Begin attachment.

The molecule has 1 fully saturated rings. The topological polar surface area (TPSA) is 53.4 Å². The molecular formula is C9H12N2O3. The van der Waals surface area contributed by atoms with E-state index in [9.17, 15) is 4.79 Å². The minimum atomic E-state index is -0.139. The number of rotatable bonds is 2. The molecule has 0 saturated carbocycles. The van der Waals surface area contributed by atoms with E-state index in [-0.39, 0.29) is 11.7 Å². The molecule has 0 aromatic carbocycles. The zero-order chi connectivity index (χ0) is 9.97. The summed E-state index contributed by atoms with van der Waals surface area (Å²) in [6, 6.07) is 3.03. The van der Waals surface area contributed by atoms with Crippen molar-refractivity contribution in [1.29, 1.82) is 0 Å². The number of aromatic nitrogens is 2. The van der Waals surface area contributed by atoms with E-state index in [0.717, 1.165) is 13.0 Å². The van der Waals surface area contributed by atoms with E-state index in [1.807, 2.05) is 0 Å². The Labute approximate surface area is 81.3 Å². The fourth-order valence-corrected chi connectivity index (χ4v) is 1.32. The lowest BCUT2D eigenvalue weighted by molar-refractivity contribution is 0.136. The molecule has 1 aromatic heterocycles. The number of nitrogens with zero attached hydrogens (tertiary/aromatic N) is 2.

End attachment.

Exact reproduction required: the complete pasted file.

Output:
The molecule has 1 fully saturated rings. The topological polar surface area (TPSA) is 53.4 Å². The molecular formula is C9H12N2O3. The van der Waals surface area contributed by atoms with E-state index in [9.17, 15) is 4.79 Å². The minimum atomic E-state index is -0.139. The number of rotatable bonds is 2. The molecule has 0 saturated carbocycles. The van der Waals surface area contributed by atoms with E-state index in [-0.39, 0.29) is 11.7 Å². The molecule has 0 aromatic carbocycles. The zero-order chi connectivity index (χ0) is 9.97. The summed E-state index contributed by atoms with van der Waals surface area (Å²) in [6, 6.07) is 3.03. The van der Waals surface area contributed by atoms with Crippen molar-refractivity contribution in [1.29, 1.82) is 0 Å². The number of aromatic nitrogens is 2. The van der Waals surface area contributed by atoms with E-state index in [0.717, 1.165) is 13.0 Å². The van der Waals surface area contributed by atoms with E-state index in [1.807, 2.05) is 0 Å². The Labute approximate surface area is 81.3 Å². The fourth-order valence-corrected chi connectivity index (χ4v) is 1.32. The lowest BCUT2D eigenvalue weighted by molar-refractivity contribution is 0.136. The molecule has 1 aromatic heterocycles. The number of nitrogens with zero attached hydrogens (tertiary/aromatic N) is 2.